We have hit some new milestones this year and the breeding season has really just begun! The North Channel Islands are currently up to 6 active nests (4 on Santa Cruz and 2 on Santa Rosa) with an additional 4 pairs seen near or actively “nestorating” a known nest. With so much activity, much of our week was consumed just checking nests.
I’ll number the nests to help you keep track of them.
1) A week ago, Pete joined a seabird research crew to check on the Oak Canyon pair on Anacapa Island. He wasn’t able to go ashore to check the nest due to nesting Pelagic Cormorants, but he did see the pair in the vicinity of the nest.
2 & 3) There are two nests on Santa Rosa Island that we were unable to check due to an uncrossable “moat” between us and them. As of two weeks ago, the Lopez and Verde pairs were both incubating. Helen and Amanda are on Rosa this week to check on their status and will have an update for you next week.
4) The Pelican Harbor pair began nesting late this year, but they have pulled through like champs. Those of you watching them on the web cam know that K-26 laid her second egg this week!
5) Similarly, the web cam on the Sauces nest has given us all a public view into the private lives of eagles. A-27 and A-40 are attentively incubating their two eggs.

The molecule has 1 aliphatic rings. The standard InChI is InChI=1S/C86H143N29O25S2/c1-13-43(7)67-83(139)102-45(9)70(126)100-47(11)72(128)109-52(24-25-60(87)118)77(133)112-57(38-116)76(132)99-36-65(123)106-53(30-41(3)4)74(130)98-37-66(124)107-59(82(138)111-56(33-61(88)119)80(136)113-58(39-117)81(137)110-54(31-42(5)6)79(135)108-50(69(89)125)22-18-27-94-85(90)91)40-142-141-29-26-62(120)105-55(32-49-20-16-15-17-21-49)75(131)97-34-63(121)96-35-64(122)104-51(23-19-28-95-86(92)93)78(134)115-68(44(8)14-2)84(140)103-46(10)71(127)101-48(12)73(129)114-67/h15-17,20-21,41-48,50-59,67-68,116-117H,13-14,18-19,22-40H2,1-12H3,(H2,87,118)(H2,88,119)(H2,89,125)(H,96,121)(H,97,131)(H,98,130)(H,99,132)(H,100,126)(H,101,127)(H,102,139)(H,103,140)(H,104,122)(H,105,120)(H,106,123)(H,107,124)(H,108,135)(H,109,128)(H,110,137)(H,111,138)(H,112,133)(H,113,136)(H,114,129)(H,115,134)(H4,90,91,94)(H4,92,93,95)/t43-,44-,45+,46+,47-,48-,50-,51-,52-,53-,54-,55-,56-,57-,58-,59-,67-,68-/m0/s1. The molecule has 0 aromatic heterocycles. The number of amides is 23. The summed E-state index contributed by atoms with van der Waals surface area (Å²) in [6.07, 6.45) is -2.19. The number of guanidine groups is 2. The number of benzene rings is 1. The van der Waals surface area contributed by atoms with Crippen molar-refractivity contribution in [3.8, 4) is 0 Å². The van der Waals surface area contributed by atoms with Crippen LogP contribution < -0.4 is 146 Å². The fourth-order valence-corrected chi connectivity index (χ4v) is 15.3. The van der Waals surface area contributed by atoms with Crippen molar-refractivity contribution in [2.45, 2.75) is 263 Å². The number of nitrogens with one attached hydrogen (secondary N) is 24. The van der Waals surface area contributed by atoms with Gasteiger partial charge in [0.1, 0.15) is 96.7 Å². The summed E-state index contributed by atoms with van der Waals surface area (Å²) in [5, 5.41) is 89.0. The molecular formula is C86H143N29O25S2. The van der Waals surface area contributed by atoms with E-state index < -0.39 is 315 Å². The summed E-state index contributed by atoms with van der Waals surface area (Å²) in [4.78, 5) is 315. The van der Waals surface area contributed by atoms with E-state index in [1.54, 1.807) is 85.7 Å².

6) Don and I each checked the Carl nest at either end of our tour. This pair is among the earliest nesters we have had on any of the Channels Islands. Kim found there to be TWO chicks on the nest, estimated to have hatched around March 3rd!
Don returned late in the week to find a couple of quickly growing bickering “toddlers.”
7) We hiked up to see the newly discovered Fraser nest and check on the beloveds A-49 and A-64. Here is their home turf at Profile Point.
A major milestone, this pair is the first of our second-generation natural-born nesters. A-64 patiently incubated for the duration of the survey period.
Off nest briefly to "stretch his wings" before resuming position.
A-49 showed up in the area mid-afternoon to check in.
The North ridge seems to be a common flyway for our eagles and today was no exception. We saw an adult heading toward Diablo Peak.
I returned to the Fraser nest at the end of the week, where, when I wasn’t in a fog, found A-49 tending her egg(s).
8) We checked on the Los Pinos/Willows nest nearly every afternoon/evening. Located not far from housing, this nest received the special attention of our frequent ever-curious gaze. We struck out three days with an empty nest and no eagles to be seen anywhere. Late one evening Don did see the pair at the nest.
A fifth night, Kim saw one of them at sunset circling high but came and went from the backside of the ridge that the nest is on. Isn’t it time this pair get serious about nesting?